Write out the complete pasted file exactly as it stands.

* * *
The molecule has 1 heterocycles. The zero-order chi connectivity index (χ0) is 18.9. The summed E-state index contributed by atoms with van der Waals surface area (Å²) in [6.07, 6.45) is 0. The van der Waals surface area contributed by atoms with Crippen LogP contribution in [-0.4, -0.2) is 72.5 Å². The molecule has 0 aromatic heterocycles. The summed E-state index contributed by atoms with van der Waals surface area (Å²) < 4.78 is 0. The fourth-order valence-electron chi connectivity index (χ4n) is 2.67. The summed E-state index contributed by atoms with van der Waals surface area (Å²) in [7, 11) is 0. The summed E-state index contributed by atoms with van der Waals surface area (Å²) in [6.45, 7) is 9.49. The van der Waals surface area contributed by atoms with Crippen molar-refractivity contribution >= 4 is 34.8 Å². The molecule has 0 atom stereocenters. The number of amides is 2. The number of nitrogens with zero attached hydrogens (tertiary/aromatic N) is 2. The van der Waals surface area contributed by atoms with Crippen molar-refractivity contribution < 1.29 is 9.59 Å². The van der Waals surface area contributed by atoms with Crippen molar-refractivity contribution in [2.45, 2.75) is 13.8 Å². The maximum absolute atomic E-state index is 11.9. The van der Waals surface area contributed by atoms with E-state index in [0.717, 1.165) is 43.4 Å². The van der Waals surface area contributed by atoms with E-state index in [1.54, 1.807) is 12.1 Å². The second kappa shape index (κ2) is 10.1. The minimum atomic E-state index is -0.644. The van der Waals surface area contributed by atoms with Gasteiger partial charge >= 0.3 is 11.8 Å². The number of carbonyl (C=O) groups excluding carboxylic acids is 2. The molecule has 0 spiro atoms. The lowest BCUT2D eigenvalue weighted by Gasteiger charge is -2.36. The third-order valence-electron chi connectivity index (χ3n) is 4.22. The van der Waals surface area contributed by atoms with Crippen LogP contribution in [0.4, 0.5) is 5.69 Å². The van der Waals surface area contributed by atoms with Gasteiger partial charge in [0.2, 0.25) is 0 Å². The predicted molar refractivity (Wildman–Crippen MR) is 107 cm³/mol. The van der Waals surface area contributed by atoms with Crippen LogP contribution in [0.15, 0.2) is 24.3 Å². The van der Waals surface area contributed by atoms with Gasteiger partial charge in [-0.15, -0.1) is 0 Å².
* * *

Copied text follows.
The molecule has 1 heterocycles. The zero-order chi connectivity index (χ0) is 18.9. The summed E-state index contributed by atoms with van der Waals surface area (Å²) in [6.07, 6.45) is 0. The van der Waals surface area contributed by atoms with Crippen LogP contribution in [-0.4, -0.2) is 72.5 Å². The molecule has 0 aromatic heterocycles. The summed E-state index contributed by atoms with van der Waals surface area (Å²) < 4.78 is 0. The fourth-order valence-electron chi connectivity index (χ4n) is 2.67. The summed E-state index contributed by atoms with van der Waals surface area (Å²) in [7, 11) is 0. The summed E-state index contributed by atoms with van der Waals surface area (Å²) in [6.45, 7) is 9.49. The van der Waals surface area contributed by atoms with Crippen molar-refractivity contribution >= 4 is 34.8 Å². The molecule has 0 atom stereocenters. The number of amides is 2. The number of nitrogens with zero attached hydrogens (tertiary/aromatic N) is 2. The van der Waals surface area contributed by atoms with Crippen molar-refractivity contribution < 1.29 is 9.59 Å². The van der Waals surface area contributed by atoms with Crippen molar-refractivity contribution in [2.45, 2.75) is 13.8 Å². The maximum absolute atomic E-state index is 11.9. The van der Waals surface area contributed by atoms with E-state index in [0.717, 1.165) is 43.4 Å². The van der Waals surface area contributed by atoms with E-state index in [1.54, 1.807) is 12.1 Å². The second kappa shape index (κ2) is 10.1. The minimum atomic E-state index is -0.644. The van der Waals surface area contributed by atoms with Gasteiger partial charge >= 0.3 is 11.8 Å². The number of carbonyl (C=O) groups excluding carboxylic acids is 2. The molecule has 0 spiro atoms. The lowest BCUT2D eigenvalue weighted by Gasteiger charge is -2.36. The third-order valence-electron chi connectivity index (χ3n) is 4.22. The van der Waals surface area contributed by atoms with Crippen LogP contribution in [0.4, 0.5) is 5.69 Å². The van der Waals surface area contributed by atoms with Gasteiger partial charge in [0.2, 0.25) is 0 Å². The predicted molar refractivity (Wildman–Crippen MR) is 107 cm³/mol. The van der Waals surface area contributed by atoms with Crippen LogP contribution in [0.15, 0.2) is 24.3 Å². The van der Waals surface area contributed by atoms with Gasteiger partial charge in [-0.15, -0.1) is 0 Å².